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Want to reduce your risk of breast cancer? Try swapping steak for chicken. That’s according to a new study published in the International Journal of Cancer.

Researchers from four institutions, including the National Cancer Institute and National Institute of Environmental Health Sciences, analyzed data reported by more than 42,000 women over the course of seven and a half years. They found women who consumed the most red meat had a 23% higher risk of breast cancer compared to those who ate the least. Also, women who ate poultry had a 15% lower risk of breast cancer than those who ate the least red meat, but they do not know why.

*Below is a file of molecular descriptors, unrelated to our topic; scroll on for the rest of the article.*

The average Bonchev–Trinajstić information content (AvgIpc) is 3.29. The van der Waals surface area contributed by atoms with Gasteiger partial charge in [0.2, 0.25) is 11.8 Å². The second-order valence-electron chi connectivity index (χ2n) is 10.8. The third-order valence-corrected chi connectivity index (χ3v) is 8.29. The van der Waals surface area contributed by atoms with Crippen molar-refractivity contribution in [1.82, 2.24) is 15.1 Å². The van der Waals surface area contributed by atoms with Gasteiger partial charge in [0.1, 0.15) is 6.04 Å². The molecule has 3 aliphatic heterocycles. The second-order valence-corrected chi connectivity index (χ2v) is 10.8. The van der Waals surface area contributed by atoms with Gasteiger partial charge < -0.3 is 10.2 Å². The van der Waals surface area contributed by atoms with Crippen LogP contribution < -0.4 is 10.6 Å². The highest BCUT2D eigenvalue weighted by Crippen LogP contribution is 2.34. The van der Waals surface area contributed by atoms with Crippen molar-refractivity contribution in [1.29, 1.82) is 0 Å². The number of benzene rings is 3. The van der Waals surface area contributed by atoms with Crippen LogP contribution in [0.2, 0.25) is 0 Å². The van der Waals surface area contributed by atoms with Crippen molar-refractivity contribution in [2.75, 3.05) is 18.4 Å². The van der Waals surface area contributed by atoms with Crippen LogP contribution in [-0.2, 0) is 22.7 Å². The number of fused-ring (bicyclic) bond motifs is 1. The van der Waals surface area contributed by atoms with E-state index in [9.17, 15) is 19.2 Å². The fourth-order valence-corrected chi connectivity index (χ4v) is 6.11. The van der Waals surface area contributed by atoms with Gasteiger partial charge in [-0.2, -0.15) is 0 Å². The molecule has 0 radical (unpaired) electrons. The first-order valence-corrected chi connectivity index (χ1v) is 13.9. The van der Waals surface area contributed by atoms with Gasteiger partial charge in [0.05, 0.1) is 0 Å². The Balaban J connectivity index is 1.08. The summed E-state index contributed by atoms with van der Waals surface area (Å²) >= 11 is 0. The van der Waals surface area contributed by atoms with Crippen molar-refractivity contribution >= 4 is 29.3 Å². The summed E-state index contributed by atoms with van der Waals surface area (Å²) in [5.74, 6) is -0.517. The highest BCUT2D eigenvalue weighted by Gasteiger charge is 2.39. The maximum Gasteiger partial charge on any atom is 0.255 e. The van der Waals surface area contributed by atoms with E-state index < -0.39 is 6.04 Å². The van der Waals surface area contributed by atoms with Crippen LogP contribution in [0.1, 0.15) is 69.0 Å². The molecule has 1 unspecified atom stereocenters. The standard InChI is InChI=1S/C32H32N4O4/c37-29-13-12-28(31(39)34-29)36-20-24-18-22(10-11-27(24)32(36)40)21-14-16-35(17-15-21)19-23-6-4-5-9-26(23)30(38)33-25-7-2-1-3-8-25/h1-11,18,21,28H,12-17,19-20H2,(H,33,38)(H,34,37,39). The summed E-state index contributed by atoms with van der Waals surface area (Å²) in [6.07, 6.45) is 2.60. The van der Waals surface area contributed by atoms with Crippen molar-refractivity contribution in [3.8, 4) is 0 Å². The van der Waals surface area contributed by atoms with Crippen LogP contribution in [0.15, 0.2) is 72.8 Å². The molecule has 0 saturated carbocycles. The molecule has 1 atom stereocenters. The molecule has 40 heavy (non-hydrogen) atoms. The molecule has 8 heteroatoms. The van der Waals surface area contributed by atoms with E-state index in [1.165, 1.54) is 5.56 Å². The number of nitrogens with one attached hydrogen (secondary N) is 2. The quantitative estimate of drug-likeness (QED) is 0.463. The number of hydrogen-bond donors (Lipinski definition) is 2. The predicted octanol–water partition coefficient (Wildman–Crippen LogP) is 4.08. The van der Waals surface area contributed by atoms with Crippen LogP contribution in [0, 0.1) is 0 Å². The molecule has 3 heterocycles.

However, the researchers caution that while this study found an association between red meat and breast cancer, it is not a direct cause and effect. That means they cannot prove that eating red meat causes breast cancer. They say there are a variety of factors involved including lifestyle choices such as paring red meat with other fatty foods like French fries or onion rings.

Red meat has also been associated with a higher risk of other diseases including colon cancer, heart disease and type 2 diabetes.